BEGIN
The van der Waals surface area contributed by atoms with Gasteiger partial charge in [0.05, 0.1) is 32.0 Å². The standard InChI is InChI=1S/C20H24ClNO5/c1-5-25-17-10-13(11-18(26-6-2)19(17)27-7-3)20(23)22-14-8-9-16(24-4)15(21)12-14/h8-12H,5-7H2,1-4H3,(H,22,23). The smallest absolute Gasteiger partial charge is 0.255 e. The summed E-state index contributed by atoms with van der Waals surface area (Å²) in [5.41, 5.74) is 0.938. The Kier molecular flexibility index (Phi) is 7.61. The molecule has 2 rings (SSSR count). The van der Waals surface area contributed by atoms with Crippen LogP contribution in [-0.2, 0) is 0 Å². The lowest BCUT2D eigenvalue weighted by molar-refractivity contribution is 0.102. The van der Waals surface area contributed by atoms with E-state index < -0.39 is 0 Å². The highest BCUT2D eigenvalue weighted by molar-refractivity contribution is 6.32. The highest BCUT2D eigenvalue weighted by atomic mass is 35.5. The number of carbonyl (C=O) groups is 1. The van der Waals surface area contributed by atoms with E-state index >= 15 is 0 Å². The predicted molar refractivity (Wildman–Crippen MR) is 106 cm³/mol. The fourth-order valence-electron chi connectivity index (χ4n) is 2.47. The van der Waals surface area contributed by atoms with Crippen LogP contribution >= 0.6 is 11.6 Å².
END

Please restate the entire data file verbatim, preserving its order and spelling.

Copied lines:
The van der Waals surface area contributed by atoms with Gasteiger partial charge in [0.05, 0.1) is 32.0 Å². The standard InChI is InChI=1S/C20H24ClNO5/c1-5-25-17-10-13(11-18(26-6-2)19(17)27-7-3)20(23)22-14-8-9-16(24-4)15(21)12-14/h8-12H,5-7H2,1-4H3,(H,22,23). The smallest absolute Gasteiger partial charge is 0.255 e. The summed E-state index contributed by atoms with van der Waals surface area (Å²) in [5.41, 5.74) is 0.938. The Kier molecular flexibility index (Phi) is 7.61. The molecule has 2 rings (SSSR count). The van der Waals surface area contributed by atoms with Crippen LogP contribution in [-0.2, 0) is 0 Å². The lowest BCUT2D eigenvalue weighted by molar-refractivity contribution is 0.102. The van der Waals surface area contributed by atoms with E-state index < -0.39 is 0 Å². The highest BCUT2D eigenvalue weighted by molar-refractivity contribution is 6.32. The highest BCUT2D eigenvalue weighted by atomic mass is 35.5. The number of carbonyl (C=O) groups is 1. The van der Waals surface area contributed by atoms with E-state index >= 15 is 0 Å². The predicted molar refractivity (Wildman–Crippen MR) is 106 cm³/mol. The fourth-order valence-electron chi connectivity index (χ4n) is 2.47. The van der Waals surface area contributed by atoms with Crippen LogP contribution >= 0.6 is 11.6 Å².